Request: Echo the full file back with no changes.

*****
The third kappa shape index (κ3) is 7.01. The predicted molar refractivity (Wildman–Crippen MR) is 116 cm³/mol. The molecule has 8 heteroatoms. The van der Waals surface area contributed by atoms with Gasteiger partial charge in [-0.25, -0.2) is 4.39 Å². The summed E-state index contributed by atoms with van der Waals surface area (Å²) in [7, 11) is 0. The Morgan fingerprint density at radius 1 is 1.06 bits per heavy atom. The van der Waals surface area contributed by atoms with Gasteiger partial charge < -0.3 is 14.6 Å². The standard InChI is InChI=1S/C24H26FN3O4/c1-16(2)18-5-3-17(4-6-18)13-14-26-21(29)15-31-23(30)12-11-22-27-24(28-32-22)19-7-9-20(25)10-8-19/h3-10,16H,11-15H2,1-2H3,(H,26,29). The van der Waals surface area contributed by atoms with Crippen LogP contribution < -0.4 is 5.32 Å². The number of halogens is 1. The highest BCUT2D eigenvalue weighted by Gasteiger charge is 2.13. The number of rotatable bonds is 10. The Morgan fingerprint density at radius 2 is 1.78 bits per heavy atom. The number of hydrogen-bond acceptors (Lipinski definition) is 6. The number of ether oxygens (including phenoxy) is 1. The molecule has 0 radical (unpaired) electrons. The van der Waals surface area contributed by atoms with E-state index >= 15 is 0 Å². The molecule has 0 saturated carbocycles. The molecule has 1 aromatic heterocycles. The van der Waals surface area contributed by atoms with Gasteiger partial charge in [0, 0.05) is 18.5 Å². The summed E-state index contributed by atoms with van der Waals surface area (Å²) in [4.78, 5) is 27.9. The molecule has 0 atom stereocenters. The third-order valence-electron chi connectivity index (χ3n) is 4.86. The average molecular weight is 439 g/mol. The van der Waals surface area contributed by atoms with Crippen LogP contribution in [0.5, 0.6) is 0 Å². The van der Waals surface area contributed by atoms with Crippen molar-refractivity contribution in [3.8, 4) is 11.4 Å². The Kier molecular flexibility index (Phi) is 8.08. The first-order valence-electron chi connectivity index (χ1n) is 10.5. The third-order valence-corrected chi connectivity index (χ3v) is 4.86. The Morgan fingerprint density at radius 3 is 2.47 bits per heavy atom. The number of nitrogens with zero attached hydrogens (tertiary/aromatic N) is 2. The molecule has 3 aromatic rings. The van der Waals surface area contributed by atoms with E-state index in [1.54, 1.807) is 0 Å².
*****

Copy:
The third kappa shape index (κ3) is 7.01. The predicted molar refractivity (Wildman–Crippen MR) is 116 cm³/mol. The molecule has 8 heteroatoms. The van der Waals surface area contributed by atoms with Gasteiger partial charge in [-0.25, -0.2) is 4.39 Å². The summed E-state index contributed by atoms with van der Waals surface area (Å²) in [7, 11) is 0. The Morgan fingerprint density at radius 1 is 1.06 bits per heavy atom. The van der Waals surface area contributed by atoms with Gasteiger partial charge < -0.3 is 14.6 Å². The standard InChI is InChI=1S/C24H26FN3O4/c1-16(2)18-5-3-17(4-6-18)13-14-26-21(29)15-31-23(30)12-11-22-27-24(28-32-22)19-7-9-20(25)10-8-19/h3-10,16H,11-15H2,1-2H3,(H,26,29). The van der Waals surface area contributed by atoms with Crippen LogP contribution < -0.4 is 5.32 Å². The number of halogens is 1. The highest BCUT2D eigenvalue weighted by Gasteiger charge is 2.13. The number of rotatable bonds is 10. The Morgan fingerprint density at radius 2 is 1.78 bits per heavy atom. The number of hydrogen-bond acceptors (Lipinski definition) is 6. The number of ether oxygens (including phenoxy) is 1. The molecule has 0 radical (unpaired) electrons. The van der Waals surface area contributed by atoms with E-state index >= 15 is 0 Å². The molecule has 0 saturated carbocycles. The molecule has 1 aromatic heterocycles. The van der Waals surface area contributed by atoms with Gasteiger partial charge in [0, 0.05) is 18.5 Å². The summed E-state index contributed by atoms with van der Waals surface area (Å²) in [4.78, 5) is 27.9. The molecule has 0 atom stereocenters. The third-order valence-electron chi connectivity index (χ3n) is 4.86. The average molecular weight is 439 g/mol. The van der Waals surface area contributed by atoms with Crippen LogP contribution in [0.5, 0.6) is 0 Å². The van der Waals surface area contributed by atoms with Crippen molar-refractivity contribution in [3.8, 4) is 11.4 Å². The Kier molecular flexibility index (Phi) is 8.08. The first-order valence-electron chi connectivity index (χ1n) is 10.5. The third-order valence-corrected chi connectivity index (χ3v) is 4.86. The Morgan fingerprint density at radius 3 is 2.47 bits per heavy atom. The number of nitrogens with zero attached hydrogens (tertiary/aromatic N) is 2. The molecule has 3 aromatic rings. The van der Waals surface area contributed by atoms with E-state index in [1.54, 1.807) is 0 Å².